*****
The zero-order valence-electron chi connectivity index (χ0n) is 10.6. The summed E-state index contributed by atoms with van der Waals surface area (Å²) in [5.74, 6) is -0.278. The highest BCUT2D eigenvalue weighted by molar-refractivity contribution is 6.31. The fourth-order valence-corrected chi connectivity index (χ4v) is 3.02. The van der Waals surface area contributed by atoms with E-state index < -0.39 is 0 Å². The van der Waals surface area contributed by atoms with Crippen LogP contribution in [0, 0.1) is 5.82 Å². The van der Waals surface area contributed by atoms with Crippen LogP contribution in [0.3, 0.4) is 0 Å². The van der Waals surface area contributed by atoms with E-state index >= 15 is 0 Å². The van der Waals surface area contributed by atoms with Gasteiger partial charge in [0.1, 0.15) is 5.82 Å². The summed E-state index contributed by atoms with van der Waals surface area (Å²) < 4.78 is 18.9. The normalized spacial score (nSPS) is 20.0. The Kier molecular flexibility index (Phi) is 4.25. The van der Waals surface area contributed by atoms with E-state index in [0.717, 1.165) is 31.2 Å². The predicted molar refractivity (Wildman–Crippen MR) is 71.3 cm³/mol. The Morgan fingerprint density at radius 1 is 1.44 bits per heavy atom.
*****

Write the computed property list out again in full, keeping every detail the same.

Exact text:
The zero-order valence-electron chi connectivity index (χ0n) is 10.6. The summed E-state index contributed by atoms with van der Waals surface area (Å²) in [5.74, 6) is -0.278. The highest BCUT2D eigenvalue weighted by molar-refractivity contribution is 6.31. The fourth-order valence-corrected chi connectivity index (χ4v) is 3.02. The van der Waals surface area contributed by atoms with E-state index < -0.39 is 0 Å². The van der Waals surface area contributed by atoms with Crippen LogP contribution in [0, 0.1) is 5.82 Å². The van der Waals surface area contributed by atoms with Crippen LogP contribution in [0.3, 0.4) is 0 Å². The van der Waals surface area contributed by atoms with E-state index >= 15 is 0 Å². The van der Waals surface area contributed by atoms with Gasteiger partial charge in [0.1, 0.15) is 5.82 Å². The summed E-state index contributed by atoms with van der Waals surface area (Å²) < 4.78 is 18.9. The normalized spacial score (nSPS) is 20.0. The Kier molecular flexibility index (Phi) is 4.25. The van der Waals surface area contributed by atoms with E-state index in [0.717, 1.165) is 31.2 Å². The predicted molar refractivity (Wildman–Crippen MR) is 71.3 cm³/mol. The Morgan fingerprint density at radius 1 is 1.44 bits per heavy atom.